01 - 21 - 2016
Photo above: Martin Luther King, Jr. marching from Selma to Montgomery with John Lewis, Reverend Jesse Douglas, James Forman and Ralph Abernathy.
I had a very different idea about what I was going to write about this week to commemorate Martin Luther King, Jr. Day; I was about halfway through writing the post when I reached for Carolyn Finney’s Black Faces, White Spaces to verify some dates.
As I was thumbing through the pages, I found a page that I marked with an alarming number of exclamation marks. Curious about what had gotten me so excited, I read the passage. It happened to be a passage the tells the story of when Martin Luther King, Jr. and Coretta Scott King were trying to find a place to vacation in 1960, presumably to find some solace in the midst of the growing and taxing Civil Rights movement. A white colleague and his wife tried to organize a trip for the four of them to visit a National Park in Canada. In an effort to mitigate any embarrassment that might befall the Kings, the white man wrote to the park, describing the Kings as educated and cultured, and advocating for their acceptance in the park (the egregious respectability politics playing out in that interaction is for another blog, another day). Sometime later, the park wrote back that they could not accept the Kings as guests in the park because it might cause too much embarrassment.
After reading the passage, I remembered why I had inscribed it with so many exclamation marks. The story spins my brain as I ask myself, “what does this mean in the context of equity, inclusion, and diversity work in the outdoors? What is there to learn from this? ” Slowing down and sorting through my reflections, I realize that I keep coming back to the weight and pervasiveness of racism in North America, and why equity, inclusion, and diversity are so important in outdoor spaces.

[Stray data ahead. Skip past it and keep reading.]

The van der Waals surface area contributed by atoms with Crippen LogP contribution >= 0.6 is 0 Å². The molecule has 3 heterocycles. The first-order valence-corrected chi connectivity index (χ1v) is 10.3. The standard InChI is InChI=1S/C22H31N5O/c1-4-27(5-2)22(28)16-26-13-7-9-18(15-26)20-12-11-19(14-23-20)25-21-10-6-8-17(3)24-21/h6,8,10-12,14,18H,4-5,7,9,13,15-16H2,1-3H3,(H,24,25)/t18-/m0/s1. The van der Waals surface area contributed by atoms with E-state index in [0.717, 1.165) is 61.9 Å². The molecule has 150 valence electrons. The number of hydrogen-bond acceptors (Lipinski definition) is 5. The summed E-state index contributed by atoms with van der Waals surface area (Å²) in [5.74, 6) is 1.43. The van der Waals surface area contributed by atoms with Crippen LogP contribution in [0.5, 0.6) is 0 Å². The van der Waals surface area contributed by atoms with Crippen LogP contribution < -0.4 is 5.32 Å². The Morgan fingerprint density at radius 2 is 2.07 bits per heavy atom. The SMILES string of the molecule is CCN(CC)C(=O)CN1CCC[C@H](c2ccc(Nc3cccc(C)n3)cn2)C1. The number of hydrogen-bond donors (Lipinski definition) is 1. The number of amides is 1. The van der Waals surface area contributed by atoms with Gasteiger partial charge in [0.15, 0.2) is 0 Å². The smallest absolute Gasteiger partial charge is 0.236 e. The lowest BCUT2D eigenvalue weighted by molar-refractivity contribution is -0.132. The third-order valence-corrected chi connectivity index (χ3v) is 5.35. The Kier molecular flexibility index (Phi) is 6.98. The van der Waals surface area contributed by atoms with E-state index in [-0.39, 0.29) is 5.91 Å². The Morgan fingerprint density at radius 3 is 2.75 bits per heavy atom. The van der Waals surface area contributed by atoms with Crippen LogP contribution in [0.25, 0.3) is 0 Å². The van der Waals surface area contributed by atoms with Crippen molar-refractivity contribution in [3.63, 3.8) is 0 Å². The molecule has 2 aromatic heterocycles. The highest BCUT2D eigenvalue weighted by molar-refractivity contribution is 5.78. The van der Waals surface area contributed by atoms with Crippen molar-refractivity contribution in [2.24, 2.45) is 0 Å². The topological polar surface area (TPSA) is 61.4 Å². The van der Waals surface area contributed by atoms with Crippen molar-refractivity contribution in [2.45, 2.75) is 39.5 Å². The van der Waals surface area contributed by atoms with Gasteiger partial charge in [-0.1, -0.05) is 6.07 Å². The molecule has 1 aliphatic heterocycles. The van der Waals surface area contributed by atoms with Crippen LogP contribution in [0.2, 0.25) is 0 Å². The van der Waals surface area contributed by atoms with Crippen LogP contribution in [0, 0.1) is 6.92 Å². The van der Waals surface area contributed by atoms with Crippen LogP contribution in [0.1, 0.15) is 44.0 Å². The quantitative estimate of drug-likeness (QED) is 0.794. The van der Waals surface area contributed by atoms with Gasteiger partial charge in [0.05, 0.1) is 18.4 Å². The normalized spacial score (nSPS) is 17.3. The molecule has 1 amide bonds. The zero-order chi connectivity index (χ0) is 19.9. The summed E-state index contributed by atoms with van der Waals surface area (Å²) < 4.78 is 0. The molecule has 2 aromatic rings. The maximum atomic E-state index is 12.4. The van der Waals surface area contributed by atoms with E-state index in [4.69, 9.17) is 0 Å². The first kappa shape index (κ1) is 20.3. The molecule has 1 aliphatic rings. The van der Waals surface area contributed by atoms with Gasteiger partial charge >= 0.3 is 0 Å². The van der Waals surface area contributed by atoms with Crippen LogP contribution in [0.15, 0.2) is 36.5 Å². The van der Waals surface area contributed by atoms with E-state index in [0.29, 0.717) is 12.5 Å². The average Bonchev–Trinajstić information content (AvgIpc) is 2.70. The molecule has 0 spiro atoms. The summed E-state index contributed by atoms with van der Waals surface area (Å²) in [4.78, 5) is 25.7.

First, and perhaps the most obvious reminder embedded in this story is the need to continue to make outdoor and environmental spaces inclusive. While this story happened in 1960, it is clear through research and anecdotes that outdoor spaces can still be and often are exclusionary. The Kings’ experience is another story in many of people of color being excluded, in one way or another, from the outdoors.
Of course, making the outdoors more inclusive so everyone has equal opportunity is important; yet if we stop there, we miss a larger point. We miss the point that at the heart of inclusion work is reducing the stress, anxiety, and fear related to one’s identity (be it racial or otherwise) in every space, including the outdoors. Therefore, when doing the work to make outdoor spaces more inclusive, we are actively re-shaping cultural norms. Along the same lines, the engaging in equity, inclusion, and diversity work does not stop once we move back inside and away from the outdoors; this work is important in physical and mental healthcare, in police brutality and accountability, in housing policy, in education, and every other aspect of life. Simply put, equity, inclusion, and diversity work in the outdoors and the environment can be an entry point to understanding and working through racial oppression, but is no means the exit point.
Finally, the most meta reminder about this story is that if the outdoors is a truly inclusive space, where individuals are free to cultivate their own environmental connection, it can actually provide space for finding peace, liberation and (the bell hooks’ concept of) love; all attributes necessary to continue to carry out the work that Martin Luther King, Jr. (and so many other activists) started over 50 years ago.
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